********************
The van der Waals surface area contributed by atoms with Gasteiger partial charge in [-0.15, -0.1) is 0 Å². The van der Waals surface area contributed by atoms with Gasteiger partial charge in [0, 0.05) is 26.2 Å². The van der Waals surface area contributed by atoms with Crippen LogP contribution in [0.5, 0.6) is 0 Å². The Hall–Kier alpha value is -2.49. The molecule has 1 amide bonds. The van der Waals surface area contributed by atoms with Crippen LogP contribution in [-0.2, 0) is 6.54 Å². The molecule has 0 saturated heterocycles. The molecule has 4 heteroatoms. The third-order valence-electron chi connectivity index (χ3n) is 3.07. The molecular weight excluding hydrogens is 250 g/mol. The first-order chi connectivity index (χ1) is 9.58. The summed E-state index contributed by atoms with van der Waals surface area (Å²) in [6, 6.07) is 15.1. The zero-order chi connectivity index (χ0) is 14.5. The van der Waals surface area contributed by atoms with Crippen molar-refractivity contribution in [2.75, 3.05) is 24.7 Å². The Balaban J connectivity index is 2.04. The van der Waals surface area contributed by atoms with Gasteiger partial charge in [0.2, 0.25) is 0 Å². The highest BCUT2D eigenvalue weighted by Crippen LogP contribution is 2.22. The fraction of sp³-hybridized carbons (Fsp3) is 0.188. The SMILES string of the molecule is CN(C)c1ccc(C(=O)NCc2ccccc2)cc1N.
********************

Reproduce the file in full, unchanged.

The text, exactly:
The van der Waals surface area contributed by atoms with Gasteiger partial charge in [-0.15, -0.1) is 0 Å². The van der Waals surface area contributed by atoms with Gasteiger partial charge in [0, 0.05) is 26.2 Å². The van der Waals surface area contributed by atoms with Crippen LogP contribution in [0.5, 0.6) is 0 Å². The Hall–Kier alpha value is -2.49. The molecule has 1 amide bonds. The van der Waals surface area contributed by atoms with Crippen LogP contribution in [-0.2, 0) is 6.54 Å². The molecule has 0 saturated heterocycles. The molecule has 4 heteroatoms. The third-order valence-electron chi connectivity index (χ3n) is 3.07. The molecular weight excluding hydrogens is 250 g/mol. The first-order chi connectivity index (χ1) is 9.58. The summed E-state index contributed by atoms with van der Waals surface area (Å²) in [6, 6.07) is 15.1. The zero-order chi connectivity index (χ0) is 14.5. The van der Waals surface area contributed by atoms with Crippen molar-refractivity contribution in [2.75, 3.05) is 24.7 Å². The Balaban J connectivity index is 2.04. The van der Waals surface area contributed by atoms with Gasteiger partial charge in [0.2, 0.25) is 0 Å². The highest BCUT2D eigenvalue weighted by Crippen LogP contribution is 2.22. The fraction of sp³-hybridized carbons (Fsp3) is 0.188. The SMILES string of the molecule is CN(C)c1ccc(C(=O)NCc2ccccc2)cc1N.